Where are the tea party patriots when you need them? Finally, a government policy is enacted into law that truly demonstrates a fascistic trend – and yet, total silence from tea party activists.
Here is a law worth going into the streets and protesting. I’ve seen the signs that tea party protesters carry during their rallies against the supposed fascism being enacted in America. And now, for the first time, such a law has become law. And yet, they refuse to rally and live up to their rhetoric of opposing all forms of tyranny. Heck, if they were to rally, I would even join them in their protest.
Arizona recently passed the most fascistic law imaginable – a law that requires all U.S. citizens to carry proper papers. “Show me your papers” is the new but historically familiar refrain.
In Arizona, they are looking for Hispanics. And heaven forbid if you are a Latina or Latino who left your papers in the hotel room. You can be dragged away and detained until you can prove you belong. That’s the main reason I need – and I encourage other Hispanics – to boycott Arizona.
Grant you, there are no concentration camps in the United States (although Latinos and Latinas and others are needlessly dying in detention facilities). Still, the fact that I – a U.S. taxpaying citizen – can be stopped in Arizona and asked for my papers should send a chill down the back of every tea party patriot.
For Hispanics, living on the border moves the discourse beyond the physical wall that acts as a scar where the First and Third World chafe against each other. The border also encompasses the invisible wall that separates Hispanics from the rest of the dominant U.S. culture.
Arizona is a border state located along an artificial territorial line created by the military superiority of the United States during the long-forgotten Mexican-American War. We say that those who live in states like Arizona literally live on the borderlands.
Yet the borderlands are more than just a geographical reality. They also symbolize the existential reality faced by all U.S. Latinas and Latinos – including those of us with proper papers. Most Hispanics – regardless of which state they live in or how they or their ancestors found themselves in the United States – live on the borders. Borders separating Latinas and Latinos from other Americans exist in every state, every city and almost every community, regardless of how far away they may be from Arizona. Borders are as real in the Dakotas, Iowa and Minnesota as they are in Arizona.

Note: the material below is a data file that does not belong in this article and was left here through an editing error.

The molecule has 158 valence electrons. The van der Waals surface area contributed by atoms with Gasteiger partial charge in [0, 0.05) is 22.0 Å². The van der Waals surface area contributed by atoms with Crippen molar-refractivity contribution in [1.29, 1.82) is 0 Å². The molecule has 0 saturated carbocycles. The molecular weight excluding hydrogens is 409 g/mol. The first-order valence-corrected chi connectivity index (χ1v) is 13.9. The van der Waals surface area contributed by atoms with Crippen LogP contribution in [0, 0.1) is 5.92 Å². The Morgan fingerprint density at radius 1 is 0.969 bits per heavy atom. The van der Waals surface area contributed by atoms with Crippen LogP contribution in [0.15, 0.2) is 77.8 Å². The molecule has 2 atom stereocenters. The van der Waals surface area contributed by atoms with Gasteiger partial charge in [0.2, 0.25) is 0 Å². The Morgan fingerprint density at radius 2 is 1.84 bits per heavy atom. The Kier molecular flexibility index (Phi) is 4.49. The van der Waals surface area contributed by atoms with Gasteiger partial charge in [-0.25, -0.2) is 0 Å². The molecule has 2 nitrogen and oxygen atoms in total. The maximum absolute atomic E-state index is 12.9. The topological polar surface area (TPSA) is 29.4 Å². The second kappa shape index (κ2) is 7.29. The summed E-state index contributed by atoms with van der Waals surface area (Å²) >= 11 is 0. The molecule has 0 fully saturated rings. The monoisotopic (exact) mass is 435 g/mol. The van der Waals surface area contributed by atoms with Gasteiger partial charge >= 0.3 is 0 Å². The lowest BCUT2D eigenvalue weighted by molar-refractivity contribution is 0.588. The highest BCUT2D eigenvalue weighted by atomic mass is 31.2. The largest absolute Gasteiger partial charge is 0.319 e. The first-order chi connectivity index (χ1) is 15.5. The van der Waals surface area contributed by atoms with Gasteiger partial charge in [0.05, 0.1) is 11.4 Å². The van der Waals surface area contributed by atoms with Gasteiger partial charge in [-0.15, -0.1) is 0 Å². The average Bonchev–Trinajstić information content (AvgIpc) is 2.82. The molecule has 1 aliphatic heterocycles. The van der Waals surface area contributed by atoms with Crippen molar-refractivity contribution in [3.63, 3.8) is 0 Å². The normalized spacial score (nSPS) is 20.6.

To be a U.S. Hispanic is to live constantly on the borders – the border that separates privilege from disenfranchisement, power from marginalization, and whiteness from brownness. Most U.S. Hispanics, regardless of their city or state, live on the borderlands.
Before Arizona passed this law, Latinas and Latinos, wherever they live, always had to contend with the risk of driving while under the influence of being Hispanic. For example, in California a federal park memo was written this way for park rangers: “If a vehicle stop is conducted and no marijuana is located and the vehicle has Hispanics inside, at a minimum we would like all individuals FI’d [field interrogated].”
What Arizona did was legalize the practice of racial profiling that has already been the norm for Hispanics throughout the United States. “Show me your papers” has always been part of the U.S. Latino and Latina experience. At least now the hypocrisy of colorblind law enforcement is eliminated.
So I ask again, why aren’t the tea party patriots arranging to join me in boycotting Arizona – or better yet, organize a rally in Tucson or Phoenix?
Maybe because fascism is selective. After all, tea party patriots will not be asked for their papers in Arizona – they look too Aryan. The law only applies to those of us who are swarthier. The failure to fight all forms of fascism means that not all fascism is bad.
When fascism protects and advances white privilege or supremacy, the tea party need not protest.
Miguel A. De La Torre is professor of social ethics at Iliff School of Theology in Denver.
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Professor of Social Ethics and Latinx Studies at Iliff School of Theology in Denver, Colorado.